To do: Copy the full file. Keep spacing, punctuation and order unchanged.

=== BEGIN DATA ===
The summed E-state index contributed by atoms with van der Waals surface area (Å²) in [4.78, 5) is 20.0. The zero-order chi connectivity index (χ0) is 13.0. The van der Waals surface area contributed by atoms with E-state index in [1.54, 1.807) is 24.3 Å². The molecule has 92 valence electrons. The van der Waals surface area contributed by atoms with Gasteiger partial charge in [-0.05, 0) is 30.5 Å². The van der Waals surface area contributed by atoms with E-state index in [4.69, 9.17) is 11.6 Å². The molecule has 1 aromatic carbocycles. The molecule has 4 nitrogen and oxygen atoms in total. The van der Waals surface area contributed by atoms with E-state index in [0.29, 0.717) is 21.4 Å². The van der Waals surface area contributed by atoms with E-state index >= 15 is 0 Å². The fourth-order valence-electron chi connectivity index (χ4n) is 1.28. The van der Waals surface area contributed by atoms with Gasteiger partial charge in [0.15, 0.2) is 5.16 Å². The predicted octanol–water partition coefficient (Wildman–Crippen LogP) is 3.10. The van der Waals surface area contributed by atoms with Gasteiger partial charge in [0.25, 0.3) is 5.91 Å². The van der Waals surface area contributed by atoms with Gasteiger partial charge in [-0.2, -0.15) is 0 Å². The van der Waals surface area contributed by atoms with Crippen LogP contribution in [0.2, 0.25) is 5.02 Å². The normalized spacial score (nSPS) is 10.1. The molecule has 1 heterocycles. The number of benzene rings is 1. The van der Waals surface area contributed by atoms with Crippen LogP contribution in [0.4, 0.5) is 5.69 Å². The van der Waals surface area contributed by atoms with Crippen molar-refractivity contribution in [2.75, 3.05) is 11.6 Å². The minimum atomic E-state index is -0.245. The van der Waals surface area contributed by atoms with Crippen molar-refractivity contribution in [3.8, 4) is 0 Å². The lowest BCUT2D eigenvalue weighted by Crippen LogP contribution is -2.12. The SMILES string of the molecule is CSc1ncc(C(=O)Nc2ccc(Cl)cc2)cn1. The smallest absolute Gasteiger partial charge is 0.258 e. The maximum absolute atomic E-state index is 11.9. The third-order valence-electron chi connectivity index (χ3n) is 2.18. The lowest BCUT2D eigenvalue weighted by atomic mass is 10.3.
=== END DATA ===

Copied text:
The summed E-state index contributed by atoms with van der Waals surface area (Å²) in [4.78, 5) is 20.0. The zero-order chi connectivity index (χ0) is 13.0. The van der Waals surface area contributed by atoms with E-state index in [1.54, 1.807) is 24.3 Å². The molecule has 92 valence electrons. The van der Waals surface area contributed by atoms with Gasteiger partial charge in [-0.05, 0) is 30.5 Å². The van der Waals surface area contributed by atoms with E-state index in [4.69, 9.17) is 11.6 Å². The molecule has 1 aromatic carbocycles. The molecule has 4 nitrogen and oxygen atoms in total. The van der Waals surface area contributed by atoms with E-state index in [0.29, 0.717) is 21.4 Å². The van der Waals surface area contributed by atoms with E-state index >= 15 is 0 Å². The fourth-order valence-electron chi connectivity index (χ4n) is 1.28. The van der Waals surface area contributed by atoms with Gasteiger partial charge in [0.15, 0.2) is 5.16 Å². The predicted octanol–water partition coefficient (Wildman–Crippen LogP) is 3.10. The van der Waals surface area contributed by atoms with Gasteiger partial charge in [0.25, 0.3) is 5.91 Å². The van der Waals surface area contributed by atoms with Gasteiger partial charge in [-0.2, -0.15) is 0 Å². The van der Waals surface area contributed by atoms with Crippen LogP contribution in [0.2, 0.25) is 5.02 Å². The normalized spacial score (nSPS) is 10.1. The molecule has 1 heterocycles. The number of benzene rings is 1. The van der Waals surface area contributed by atoms with Crippen LogP contribution in [0.4, 0.5) is 5.69 Å². The van der Waals surface area contributed by atoms with Crippen molar-refractivity contribution in [2.75, 3.05) is 11.6 Å². The minimum atomic E-state index is -0.245. The van der Waals surface area contributed by atoms with Crippen molar-refractivity contribution in [3.8, 4) is 0 Å². The lowest BCUT2D eigenvalue weighted by Crippen LogP contribution is -2.12. The SMILES string of the molecule is CSc1ncc(C(=O)Nc2ccc(Cl)cc2)cn1. The smallest absolute Gasteiger partial charge is 0.258 e. The maximum absolute atomic E-state index is 11.9. The third-order valence-electron chi connectivity index (χ3n) is 2.18. The lowest BCUT2D eigenvalue weighted by atomic mass is 10.3.